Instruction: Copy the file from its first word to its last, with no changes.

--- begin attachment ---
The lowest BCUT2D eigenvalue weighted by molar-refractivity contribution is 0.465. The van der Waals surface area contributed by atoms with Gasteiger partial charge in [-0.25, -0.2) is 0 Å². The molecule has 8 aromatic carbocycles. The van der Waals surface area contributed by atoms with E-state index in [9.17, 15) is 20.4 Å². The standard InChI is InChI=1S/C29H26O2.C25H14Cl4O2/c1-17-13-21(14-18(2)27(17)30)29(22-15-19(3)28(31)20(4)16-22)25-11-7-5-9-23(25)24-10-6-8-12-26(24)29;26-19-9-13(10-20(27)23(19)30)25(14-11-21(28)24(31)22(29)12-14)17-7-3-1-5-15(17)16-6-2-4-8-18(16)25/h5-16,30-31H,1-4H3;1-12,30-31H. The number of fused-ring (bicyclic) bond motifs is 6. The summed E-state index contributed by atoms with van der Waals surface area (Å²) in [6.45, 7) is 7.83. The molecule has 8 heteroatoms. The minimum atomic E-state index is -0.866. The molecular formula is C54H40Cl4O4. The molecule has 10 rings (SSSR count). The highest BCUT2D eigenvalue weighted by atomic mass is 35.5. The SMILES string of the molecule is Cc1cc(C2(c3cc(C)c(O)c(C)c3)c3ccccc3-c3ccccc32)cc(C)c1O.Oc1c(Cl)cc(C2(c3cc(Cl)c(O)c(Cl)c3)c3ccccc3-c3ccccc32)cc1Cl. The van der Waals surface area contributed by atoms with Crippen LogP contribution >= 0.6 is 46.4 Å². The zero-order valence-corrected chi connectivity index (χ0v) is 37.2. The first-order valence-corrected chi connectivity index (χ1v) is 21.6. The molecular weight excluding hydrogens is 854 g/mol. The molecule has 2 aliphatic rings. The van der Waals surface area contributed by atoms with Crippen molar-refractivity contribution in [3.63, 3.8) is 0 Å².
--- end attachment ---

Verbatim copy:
The lowest BCUT2D eigenvalue weighted by molar-refractivity contribution is 0.465. The van der Waals surface area contributed by atoms with Gasteiger partial charge in [-0.25, -0.2) is 0 Å². The molecule has 8 aromatic carbocycles. The van der Waals surface area contributed by atoms with E-state index in [9.17, 15) is 20.4 Å². The standard InChI is InChI=1S/C29H26O2.C25H14Cl4O2/c1-17-13-21(14-18(2)27(17)30)29(22-15-19(3)28(31)20(4)16-22)25-11-7-5-9-23(25)24-10-6-8-12-26(24)29;26-19-9-13(10-20(27)23(19)30)25(14-11-21(28)24(31)22(29)12-14)17-7-3-1-5-15(17)16-6-2-4-8-18(16)25/h5-16,30-31H,1-4H3;1-12,30-31H. The number of fused-ring (bicyclic) bond motifs is 6. The summed E-state index contributed by atoms with van der Waals surface area (Å²) in [6.45, 7) is 7.83. The molecule has 8 heteroatoms. The minimum atomic E-state index is -0.866. The molecular formula is C54H40Cl4O4. The molecule has 10 rings (SSSR count). The highest BCUT2D eigenvalue weighted by atomic mass is 35.5. The SMILES string of the molecule is Cc1cc(C2(c3cc(C)c(O)c(C)c3)c3ccccc3-c3ccccc32)cc(C)c1O.Oc1c(Cl)cc(C2(c3cc(Cl)c(O)c(Cl)c3)c3ccccc3-c3ccccc32)cc1Cl. The van der Waals surface area contributed by atoms with Crippen LogP contribution >= 0.6 is 46.4 Å². The zero-order valence-corrected chi connectivity index (χ0v) is 37.2. The first-order valence-corrected chi connectivity index (χ1v) is 21.6. The molecular weight excluding hydrogens is 854 g/mol. The molecule has 2 aliphatic rings. The van der Waals surface area contributed by atoms with Crippen molar-refractivity contribution in [3.63, 3.8) is 0 Å².